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PostPosted: Wed Jun 12, 2013 5:39 pm 
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Joined: Mon Jun 10, 2013 9:28 pm
Posts: 10
So your saying the chain length would be the same if your using a 11-23 and a 11-28 cs? What if you were riding a 11-23 and a 11-28 cs and you used the small small configuration for chain length. The two cs configurations would be different thats why you always measure the chain length based off of the biggest cs you are using with the correct rd that can support the maximum tooth allowed for that rd.


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PostPosted: Wed Jun 12, 2013 6:20 pm 
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xclemjustinx wrote:
How can you determine if his chain is too long or too short from that picture? In order to see if his chain is the correct length you must put it in the big chainring and the smallest cog in the rear and see if the pulley wheels are 90 degrees of one another.


xclemjustinx wrote:
maxxevv wrote:
xclemjustinx wrote:
How can you determine if his chain is too long or too short from that picture? In order to see if his chain is the correct length you must put it in the big chainring and the smallest cog in the rear and see if the pulley wheels are 90 degrees of one another.


Its just a guideline that will work with some but NOT all chainring and cogset combinations. It will work well with a standard 39/53 and 12-25 setup. BUT ... try doing it on a 36/52 and 11-28 setup and you get into problems ...

You still need the "small-small" combination check for sufficient chain tension and the "big-big" combination check to check for sufficient chain length (and prevent unnecessary strain on the RD at extreme crossover) to be 100% sure.

If you've wrenched enough bikes ( be it hobby or as a job), you'll see all sorts of funny permutations and their quirks. Most of the people here are making a judgement call based on our own experiences. And why not you wait for the original poster to come back to verify our prognosis instead ??


I've wrenched more bikes the you can fathom and don't give me that "I've been a bike shop owner for 40 years so I know everything attitude."

A standard road bike setup will have the pulleys at a 90 degree of one another. If you are using a MTB then the application is different. I've worked on so many bikes where the chain length was incorrect and the shifting was horrible. Take a look at the installation instructions from Shimano regarding chain install.

http://techdocs.shimano.com/media/techd ... 700387.pdf" onclick="window.open(this.href);return false;



Dude ... you're talking beyond what you "claim" you know and has done before. Very obviously you're referring to technical manuals and regurgitating/ rehashing what I and others wrote previously above.

And just to clarify, there's nothing I can't fathom about how many bikes you've wrenched before. Mainly because it doesn't bother me the least what's the number. The Indian chap working at the Hercules Bikes assembly plant in India for the past 30 years has probably assembled 10 times as many bikes as anyone here on these boards and hell he sure won't know the least bit about assembling bikes with modern derailleurs.....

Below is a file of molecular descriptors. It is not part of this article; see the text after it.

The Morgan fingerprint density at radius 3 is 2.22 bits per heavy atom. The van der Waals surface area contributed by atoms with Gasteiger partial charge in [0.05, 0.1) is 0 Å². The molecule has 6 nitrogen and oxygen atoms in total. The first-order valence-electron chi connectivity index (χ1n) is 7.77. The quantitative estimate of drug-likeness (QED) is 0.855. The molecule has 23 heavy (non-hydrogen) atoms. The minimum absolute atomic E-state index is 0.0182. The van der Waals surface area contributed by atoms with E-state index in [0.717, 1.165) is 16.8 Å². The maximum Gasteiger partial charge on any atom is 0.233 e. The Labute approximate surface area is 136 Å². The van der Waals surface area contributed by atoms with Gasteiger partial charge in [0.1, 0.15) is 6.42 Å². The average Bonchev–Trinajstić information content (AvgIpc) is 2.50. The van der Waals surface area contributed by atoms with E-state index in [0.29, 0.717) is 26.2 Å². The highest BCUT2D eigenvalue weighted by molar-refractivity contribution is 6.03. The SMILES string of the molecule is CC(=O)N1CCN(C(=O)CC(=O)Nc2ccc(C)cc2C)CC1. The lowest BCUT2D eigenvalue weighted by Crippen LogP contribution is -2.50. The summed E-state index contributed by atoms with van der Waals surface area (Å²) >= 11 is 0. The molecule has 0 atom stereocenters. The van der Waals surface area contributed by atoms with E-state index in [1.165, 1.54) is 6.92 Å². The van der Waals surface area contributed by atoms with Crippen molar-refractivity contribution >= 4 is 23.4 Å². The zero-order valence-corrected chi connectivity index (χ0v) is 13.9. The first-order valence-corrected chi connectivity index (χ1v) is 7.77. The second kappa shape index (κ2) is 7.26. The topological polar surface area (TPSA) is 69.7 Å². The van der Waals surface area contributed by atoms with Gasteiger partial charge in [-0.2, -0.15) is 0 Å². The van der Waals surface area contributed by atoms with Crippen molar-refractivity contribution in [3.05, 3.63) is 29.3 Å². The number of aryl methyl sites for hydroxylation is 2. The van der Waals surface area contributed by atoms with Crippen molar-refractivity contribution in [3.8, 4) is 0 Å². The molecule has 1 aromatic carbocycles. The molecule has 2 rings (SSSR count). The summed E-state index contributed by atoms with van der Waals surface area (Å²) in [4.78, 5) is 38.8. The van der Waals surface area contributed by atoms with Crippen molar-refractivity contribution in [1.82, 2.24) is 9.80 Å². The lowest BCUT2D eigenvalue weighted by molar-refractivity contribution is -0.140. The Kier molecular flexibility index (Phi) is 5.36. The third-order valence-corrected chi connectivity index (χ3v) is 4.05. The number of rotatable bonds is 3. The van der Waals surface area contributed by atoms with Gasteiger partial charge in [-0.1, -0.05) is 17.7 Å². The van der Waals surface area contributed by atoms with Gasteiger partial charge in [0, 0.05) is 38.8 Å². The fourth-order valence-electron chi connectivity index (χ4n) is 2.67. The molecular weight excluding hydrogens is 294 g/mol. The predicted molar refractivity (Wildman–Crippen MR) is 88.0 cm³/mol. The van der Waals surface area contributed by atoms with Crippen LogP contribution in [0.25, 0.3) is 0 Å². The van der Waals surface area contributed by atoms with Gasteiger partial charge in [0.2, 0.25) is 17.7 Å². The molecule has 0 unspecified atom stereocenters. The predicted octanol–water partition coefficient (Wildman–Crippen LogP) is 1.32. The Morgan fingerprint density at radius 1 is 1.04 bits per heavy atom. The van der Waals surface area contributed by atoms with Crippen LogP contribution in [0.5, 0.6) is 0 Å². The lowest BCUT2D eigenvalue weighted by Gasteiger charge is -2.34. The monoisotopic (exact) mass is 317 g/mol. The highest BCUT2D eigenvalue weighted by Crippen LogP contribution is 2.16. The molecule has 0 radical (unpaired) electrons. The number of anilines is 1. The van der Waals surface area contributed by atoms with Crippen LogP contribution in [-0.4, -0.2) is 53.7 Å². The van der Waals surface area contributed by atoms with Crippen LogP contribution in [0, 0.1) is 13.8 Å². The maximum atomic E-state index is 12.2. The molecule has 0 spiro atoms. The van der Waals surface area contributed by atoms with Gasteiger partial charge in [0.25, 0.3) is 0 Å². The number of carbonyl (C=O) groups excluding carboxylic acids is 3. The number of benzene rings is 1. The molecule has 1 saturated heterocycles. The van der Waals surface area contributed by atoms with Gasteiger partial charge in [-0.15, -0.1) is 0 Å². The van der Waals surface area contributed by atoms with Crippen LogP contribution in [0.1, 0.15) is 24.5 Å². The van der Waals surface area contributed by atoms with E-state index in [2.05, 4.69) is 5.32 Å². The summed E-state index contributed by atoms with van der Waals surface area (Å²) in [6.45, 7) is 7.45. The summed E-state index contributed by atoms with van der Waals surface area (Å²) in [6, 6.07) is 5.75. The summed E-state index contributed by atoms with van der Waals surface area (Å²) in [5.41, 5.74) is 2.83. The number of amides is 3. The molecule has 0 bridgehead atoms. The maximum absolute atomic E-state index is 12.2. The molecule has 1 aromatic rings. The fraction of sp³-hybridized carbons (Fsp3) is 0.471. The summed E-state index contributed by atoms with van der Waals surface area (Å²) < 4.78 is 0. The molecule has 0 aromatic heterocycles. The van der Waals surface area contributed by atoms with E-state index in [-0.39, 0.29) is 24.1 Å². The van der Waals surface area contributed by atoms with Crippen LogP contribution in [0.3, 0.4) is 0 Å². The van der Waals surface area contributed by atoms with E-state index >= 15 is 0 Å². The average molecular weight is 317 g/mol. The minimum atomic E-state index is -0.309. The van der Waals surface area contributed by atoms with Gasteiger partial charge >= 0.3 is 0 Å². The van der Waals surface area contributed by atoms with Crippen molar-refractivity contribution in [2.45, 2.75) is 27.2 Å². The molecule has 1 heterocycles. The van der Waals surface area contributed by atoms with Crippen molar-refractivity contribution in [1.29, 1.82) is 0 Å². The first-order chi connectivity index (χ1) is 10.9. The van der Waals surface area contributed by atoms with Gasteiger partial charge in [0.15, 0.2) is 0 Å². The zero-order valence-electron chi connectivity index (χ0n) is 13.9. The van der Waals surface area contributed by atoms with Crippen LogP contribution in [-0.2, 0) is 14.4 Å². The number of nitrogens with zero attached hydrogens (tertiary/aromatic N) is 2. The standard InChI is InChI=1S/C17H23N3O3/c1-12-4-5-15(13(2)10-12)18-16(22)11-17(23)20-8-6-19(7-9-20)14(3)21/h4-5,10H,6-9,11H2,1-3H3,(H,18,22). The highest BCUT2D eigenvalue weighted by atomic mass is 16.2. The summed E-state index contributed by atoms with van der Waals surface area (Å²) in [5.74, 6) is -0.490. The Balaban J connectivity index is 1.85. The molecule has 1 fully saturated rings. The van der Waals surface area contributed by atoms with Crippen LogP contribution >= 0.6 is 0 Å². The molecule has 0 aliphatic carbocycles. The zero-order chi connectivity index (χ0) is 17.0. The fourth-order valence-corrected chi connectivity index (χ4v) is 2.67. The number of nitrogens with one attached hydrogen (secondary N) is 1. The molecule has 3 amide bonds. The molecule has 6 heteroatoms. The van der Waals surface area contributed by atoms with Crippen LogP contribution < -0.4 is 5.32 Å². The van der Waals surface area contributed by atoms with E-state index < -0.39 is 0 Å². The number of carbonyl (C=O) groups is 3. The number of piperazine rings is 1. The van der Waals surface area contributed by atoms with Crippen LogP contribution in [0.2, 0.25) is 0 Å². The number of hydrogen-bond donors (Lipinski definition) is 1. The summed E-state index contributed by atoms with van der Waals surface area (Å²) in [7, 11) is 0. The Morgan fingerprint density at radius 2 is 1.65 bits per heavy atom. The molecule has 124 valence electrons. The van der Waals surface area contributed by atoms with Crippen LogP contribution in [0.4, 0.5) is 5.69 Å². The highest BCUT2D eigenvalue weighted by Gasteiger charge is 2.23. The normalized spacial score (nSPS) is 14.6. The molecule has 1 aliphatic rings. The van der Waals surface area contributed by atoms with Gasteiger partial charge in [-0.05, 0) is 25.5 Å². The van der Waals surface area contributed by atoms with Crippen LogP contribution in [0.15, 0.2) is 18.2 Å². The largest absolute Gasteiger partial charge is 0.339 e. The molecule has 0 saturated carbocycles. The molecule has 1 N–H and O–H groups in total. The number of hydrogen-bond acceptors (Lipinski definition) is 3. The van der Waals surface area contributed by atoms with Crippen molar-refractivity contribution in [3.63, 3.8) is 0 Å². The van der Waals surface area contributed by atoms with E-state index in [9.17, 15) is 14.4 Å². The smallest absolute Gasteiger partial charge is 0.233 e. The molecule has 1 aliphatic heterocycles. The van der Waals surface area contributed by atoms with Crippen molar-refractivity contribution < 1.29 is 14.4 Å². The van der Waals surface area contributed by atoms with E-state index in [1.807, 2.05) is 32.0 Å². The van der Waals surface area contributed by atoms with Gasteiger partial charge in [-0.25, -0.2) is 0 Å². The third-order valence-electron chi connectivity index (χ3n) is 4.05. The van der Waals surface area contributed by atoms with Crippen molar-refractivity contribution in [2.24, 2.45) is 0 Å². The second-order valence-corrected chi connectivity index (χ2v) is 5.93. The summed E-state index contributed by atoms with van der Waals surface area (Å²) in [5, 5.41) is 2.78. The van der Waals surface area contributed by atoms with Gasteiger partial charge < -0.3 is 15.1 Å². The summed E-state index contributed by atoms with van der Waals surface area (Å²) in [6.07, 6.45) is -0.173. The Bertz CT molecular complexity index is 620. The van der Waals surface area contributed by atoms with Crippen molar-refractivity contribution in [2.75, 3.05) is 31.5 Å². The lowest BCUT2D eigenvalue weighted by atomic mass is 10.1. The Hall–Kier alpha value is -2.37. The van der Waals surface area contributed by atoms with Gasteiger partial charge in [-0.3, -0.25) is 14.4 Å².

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Posted: Wed Jun 12, 2013 6:20 pm 


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PostPosted: Wed Jun 12, 2013 6:25 pm 
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The small-small method has been working for me for decades.
I actually go small-small, then maybe subtract out one link so the chain has a definite tension in that condition and the chain does not touch the nearly-fully-retracted derailleur cage. The chain can't be "too long" if those conditions hold, and it gives maximum length for available cassettes at the big end.

I used it on standard gearing in the past, and am now using it on a 50/34 11-28 and it works fine.

But as stated before, you should consider checking derailleur alignment. Modern carbon bikes have bolt-ons with soft aluminum that need to be checked and adjusted.


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PostPosted: Wed Jun 12, 2013 9:59 pm 
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Joined: Mon Jun 10, 2013 9:28 pm
Posts: 10
maxxevv wrote:
xclemjustinx wrote:
How can you determine if his chain is too long or too short from that picture? In order to see if his chain is the correct length you must put it in the big chainring and the smallest cog in the rear and see if the pulley wheels are 90 degrees of one another.


xclemjustinx wrote:
maxxevv wrote:
xclemjustinx wrote:
How can you determine if his chain is too long or too short from that picture? In order to see if his chain is the correct length you must put it in the big chainring and the smallest cog in the rear and see if the pulley wheels are 90 degrees of one another.